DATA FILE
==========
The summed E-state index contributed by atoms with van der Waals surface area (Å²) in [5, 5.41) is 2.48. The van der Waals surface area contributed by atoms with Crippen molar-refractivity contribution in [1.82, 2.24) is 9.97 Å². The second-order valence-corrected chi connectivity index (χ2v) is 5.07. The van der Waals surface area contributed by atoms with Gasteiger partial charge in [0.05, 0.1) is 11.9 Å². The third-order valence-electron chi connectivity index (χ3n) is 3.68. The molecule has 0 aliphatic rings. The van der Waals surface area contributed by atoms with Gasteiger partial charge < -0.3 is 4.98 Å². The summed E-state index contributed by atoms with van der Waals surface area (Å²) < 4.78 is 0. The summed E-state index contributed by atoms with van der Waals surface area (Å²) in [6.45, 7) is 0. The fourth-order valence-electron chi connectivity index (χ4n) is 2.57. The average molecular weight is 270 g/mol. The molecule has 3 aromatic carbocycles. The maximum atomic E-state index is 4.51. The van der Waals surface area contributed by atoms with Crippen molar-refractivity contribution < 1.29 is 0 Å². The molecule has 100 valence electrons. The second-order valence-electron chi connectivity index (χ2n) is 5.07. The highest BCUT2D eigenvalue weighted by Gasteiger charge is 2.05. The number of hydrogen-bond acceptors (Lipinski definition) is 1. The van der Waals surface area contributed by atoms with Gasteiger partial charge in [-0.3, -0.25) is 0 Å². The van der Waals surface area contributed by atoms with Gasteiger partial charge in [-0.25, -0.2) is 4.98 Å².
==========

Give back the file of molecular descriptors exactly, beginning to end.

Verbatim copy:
The summed E-state index contributed by atoms with van der Waals surface area (Å²) in [5, 5.41) is 2.48. The van der Waals surface area contributed by atoms with Crippen molar-refractivity contribution in [1.82, 2.24) is 9.97 Å². The second-order valence-corrected chi connectivity index (χ2v) is 5.07. The van der Waals surface area contributed by atoms with Gasteiger partial charge in [0.05, 0.1) is 11.9 Å². The third-order valence-electron chi connectivity index (χ3n) is 3.68. The molecule has 0 aliphatic rings. The van der Waals surface area contributed by atoms with Gasteiger partial charge < -0.3 is 4.98 Å². The summed E-state index contributed by atoms with van der Waals surface area (Å²) < 4.78 is 0. The summed E-state index contributed by atoms with van der Waals surface area (Å²) in [6.45, 7) is 0. The fourth-order valence-electron chi connectivity index (χ4n) is 2.57. The average molecular weight is 270 g/mol. The molecule has 3 aromatic carbocycles. The maximum atomic E-state index is 4.51. The van der Waals surface area contributed by atoms with Crippen molar-refractivity contribution < 1.29 is 0 Å². The molecule has 100 valence electrons. The second-order valence-electron chi connectivity index (χ2n) is 5.07. The highest BCUT2D eigenvalue weighted by Gasteiger charge is 2.05. The number of hydrogen-bond acceptors (Lipinski definition) is 1. The van der Waals surface area contributed by atoms with Gasteiger partial charge in [-0.3, -0.25) is 0 Å². The van der Waals surface area contributed by atoms with Gasteiger partial charge in [-0.25, -0.2) is 4.98 Å².